Bozeman, Montana. July 9, 2018. The Wild Sheep Foundation (WSF) is alerting the Senate and House this week to keep public land grazing controversies out of the Farm Bill, to head off a misguided effort in the version of the Farm Bill passed by the House of Representatives.
Wyoming Congresswoman Liz Cheney carried an amendment that mandates the Forest Service to fill vacant grazing allotments on public lands without consideration of causing another die-off or mercy-killing of bighorns and other wild sheep. Sheep carry the bacterium Mycoplasma ovipneumoniae (M. ovi) or “sheep pneumonia.” When wild and domestic sheep mix, the risk of disease multiplies.
“This is not just a wild sheep issue, this is a public lands and collaboration issue,” said Gray N. Thornton, president and CEO of WSF. “Wyoming has the longest-running working group on resolving such conflicts inside the state, among the stakeholders most involved, and is the only state to establish this cooperative approach in state law. This Federal mandate would undo decades of good work.”
“The Wild Sheep Foundation and others have spent, in Wyoming alone, more than $500,000 to transplant and remove domestic sheep in Wyoming’s primary wild sheep habitat. Those efforts represent a mutually beneficial relationship and respect between wild sheep interests. The Cheney Grazing Amendment could not only destroy the legacy of Wyoming’s collaboration, but also doom wild sheep populations to an all-age die-off,” Thornton added.
M. ovi acts as a set-up agent, causing pneumonia in wild sheep. Once contracted, wild sheep populations can experience 75 to 100% herd die-off. As active conservation efforts continue, encroachment of domestic sheep into wild sheep habitat serves as the single most devastating factor to fully restoring wild sheep populations.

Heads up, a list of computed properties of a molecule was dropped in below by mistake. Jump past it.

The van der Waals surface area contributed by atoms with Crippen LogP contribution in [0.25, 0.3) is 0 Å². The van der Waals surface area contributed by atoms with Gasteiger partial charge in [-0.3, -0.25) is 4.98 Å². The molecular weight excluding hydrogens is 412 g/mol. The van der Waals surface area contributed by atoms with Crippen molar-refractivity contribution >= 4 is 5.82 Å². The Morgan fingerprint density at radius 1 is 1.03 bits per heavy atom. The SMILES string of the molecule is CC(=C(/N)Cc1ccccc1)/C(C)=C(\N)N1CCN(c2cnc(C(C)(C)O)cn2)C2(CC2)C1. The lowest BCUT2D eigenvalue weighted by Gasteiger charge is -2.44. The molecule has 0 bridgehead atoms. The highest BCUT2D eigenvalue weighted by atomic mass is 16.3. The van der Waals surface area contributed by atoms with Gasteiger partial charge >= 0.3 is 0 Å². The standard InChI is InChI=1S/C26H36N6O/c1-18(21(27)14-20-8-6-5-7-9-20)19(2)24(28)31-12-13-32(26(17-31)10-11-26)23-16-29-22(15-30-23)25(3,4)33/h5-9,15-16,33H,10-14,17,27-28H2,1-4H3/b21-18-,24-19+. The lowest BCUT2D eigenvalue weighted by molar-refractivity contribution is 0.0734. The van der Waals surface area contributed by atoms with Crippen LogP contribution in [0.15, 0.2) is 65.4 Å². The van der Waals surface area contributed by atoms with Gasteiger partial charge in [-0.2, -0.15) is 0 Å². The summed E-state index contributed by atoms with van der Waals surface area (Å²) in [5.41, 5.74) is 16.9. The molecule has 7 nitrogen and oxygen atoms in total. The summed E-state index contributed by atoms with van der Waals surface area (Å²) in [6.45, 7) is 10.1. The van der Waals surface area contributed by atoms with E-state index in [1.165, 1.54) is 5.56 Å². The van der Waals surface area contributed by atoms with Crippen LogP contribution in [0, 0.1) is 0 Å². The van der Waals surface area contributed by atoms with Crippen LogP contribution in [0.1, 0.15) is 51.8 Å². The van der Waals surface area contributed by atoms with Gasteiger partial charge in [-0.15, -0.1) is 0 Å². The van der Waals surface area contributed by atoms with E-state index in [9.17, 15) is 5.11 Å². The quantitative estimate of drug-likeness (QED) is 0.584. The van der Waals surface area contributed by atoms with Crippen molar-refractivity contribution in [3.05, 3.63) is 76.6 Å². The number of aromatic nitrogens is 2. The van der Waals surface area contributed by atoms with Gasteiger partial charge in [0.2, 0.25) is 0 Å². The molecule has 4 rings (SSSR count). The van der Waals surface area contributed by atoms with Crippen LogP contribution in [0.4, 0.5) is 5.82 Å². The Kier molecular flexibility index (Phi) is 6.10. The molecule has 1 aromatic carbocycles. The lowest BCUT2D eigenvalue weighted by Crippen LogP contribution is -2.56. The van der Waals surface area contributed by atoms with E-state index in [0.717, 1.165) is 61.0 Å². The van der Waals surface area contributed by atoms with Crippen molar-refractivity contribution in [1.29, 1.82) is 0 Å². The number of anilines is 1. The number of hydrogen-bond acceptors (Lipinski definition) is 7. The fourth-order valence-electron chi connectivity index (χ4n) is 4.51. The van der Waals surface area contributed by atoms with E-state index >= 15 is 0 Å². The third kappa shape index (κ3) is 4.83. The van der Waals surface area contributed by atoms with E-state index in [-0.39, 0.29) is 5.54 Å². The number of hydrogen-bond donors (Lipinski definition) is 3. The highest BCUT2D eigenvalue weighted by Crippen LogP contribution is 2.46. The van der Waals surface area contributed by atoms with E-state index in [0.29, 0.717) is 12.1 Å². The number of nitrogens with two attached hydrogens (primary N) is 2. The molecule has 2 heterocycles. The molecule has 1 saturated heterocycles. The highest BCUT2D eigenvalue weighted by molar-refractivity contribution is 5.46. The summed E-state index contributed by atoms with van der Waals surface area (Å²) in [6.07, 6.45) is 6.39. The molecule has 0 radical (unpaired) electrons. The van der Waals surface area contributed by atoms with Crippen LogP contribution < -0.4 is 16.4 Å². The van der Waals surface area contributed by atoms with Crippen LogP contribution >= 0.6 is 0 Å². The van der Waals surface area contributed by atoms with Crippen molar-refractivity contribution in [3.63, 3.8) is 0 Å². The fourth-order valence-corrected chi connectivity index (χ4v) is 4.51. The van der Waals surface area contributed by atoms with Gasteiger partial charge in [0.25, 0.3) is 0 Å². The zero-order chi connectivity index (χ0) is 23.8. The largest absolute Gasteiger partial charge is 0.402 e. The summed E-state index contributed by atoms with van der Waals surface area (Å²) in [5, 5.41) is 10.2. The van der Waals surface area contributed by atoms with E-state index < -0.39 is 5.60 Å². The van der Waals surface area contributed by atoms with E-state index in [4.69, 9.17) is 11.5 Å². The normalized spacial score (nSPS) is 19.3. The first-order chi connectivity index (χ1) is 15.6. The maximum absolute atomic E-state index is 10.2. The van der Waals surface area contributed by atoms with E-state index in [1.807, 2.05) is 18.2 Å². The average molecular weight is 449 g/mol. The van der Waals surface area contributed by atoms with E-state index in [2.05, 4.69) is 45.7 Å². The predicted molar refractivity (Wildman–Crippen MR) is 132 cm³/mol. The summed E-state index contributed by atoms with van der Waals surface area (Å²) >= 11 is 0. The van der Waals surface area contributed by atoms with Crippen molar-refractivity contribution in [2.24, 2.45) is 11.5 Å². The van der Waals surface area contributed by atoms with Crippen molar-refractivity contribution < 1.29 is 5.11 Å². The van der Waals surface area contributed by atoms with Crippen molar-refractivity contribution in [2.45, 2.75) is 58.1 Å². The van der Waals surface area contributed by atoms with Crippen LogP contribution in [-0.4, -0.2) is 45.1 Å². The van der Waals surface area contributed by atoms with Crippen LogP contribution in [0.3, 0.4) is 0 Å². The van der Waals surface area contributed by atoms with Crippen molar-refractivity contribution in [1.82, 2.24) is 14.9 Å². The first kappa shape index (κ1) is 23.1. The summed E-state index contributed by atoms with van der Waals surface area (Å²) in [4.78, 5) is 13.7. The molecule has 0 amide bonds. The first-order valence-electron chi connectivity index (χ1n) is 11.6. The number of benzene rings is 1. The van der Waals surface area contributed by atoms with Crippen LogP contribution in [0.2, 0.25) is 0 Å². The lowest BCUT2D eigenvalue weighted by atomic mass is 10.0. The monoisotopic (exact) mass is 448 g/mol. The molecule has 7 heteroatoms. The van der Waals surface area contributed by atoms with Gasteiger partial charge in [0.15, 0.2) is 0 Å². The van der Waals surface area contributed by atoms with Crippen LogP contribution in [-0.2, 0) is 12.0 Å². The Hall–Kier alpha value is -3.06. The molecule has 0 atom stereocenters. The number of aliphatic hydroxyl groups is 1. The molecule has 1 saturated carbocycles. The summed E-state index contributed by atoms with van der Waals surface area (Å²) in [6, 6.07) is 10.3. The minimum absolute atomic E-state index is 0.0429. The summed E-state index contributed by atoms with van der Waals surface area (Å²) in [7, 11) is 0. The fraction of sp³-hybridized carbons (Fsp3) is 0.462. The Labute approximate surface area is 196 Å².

The Senate has also passed a version of the Farm Bill, which does not include the troublesome provision. Soon, the two chambers will meet to create a final bill.
During Senate debate, Wyo. Senator Mike Enzi filed the amendment, but it was not considered. WSF is calling on its members, partners, and all conservation-minded people to contact their senators and representatives in opposition of any such language being added to the final version of the Farm Bill as the Senate and House versions merge.
“Chairman Pat Roberts and Ranking Member Debbie Stabenow have done good, hard work in bringing a bipartisan Farm Bill to the floor. The last thing we all need is a controversy over public land grazing,” said Thornton. “The Farm Bill is important to avid outdoors enthusiasts, hunters, and other conservationists. It represents the best cooperative approaches in conservation, addressing the needs of ranchers and outdoor recreationists. We are working directly with members of Congress to keep it that way.”
WSF urges people of all states to contact their Senators using the link below, and demand that no public land grazing allotment mandates be included in the final Farm Bill.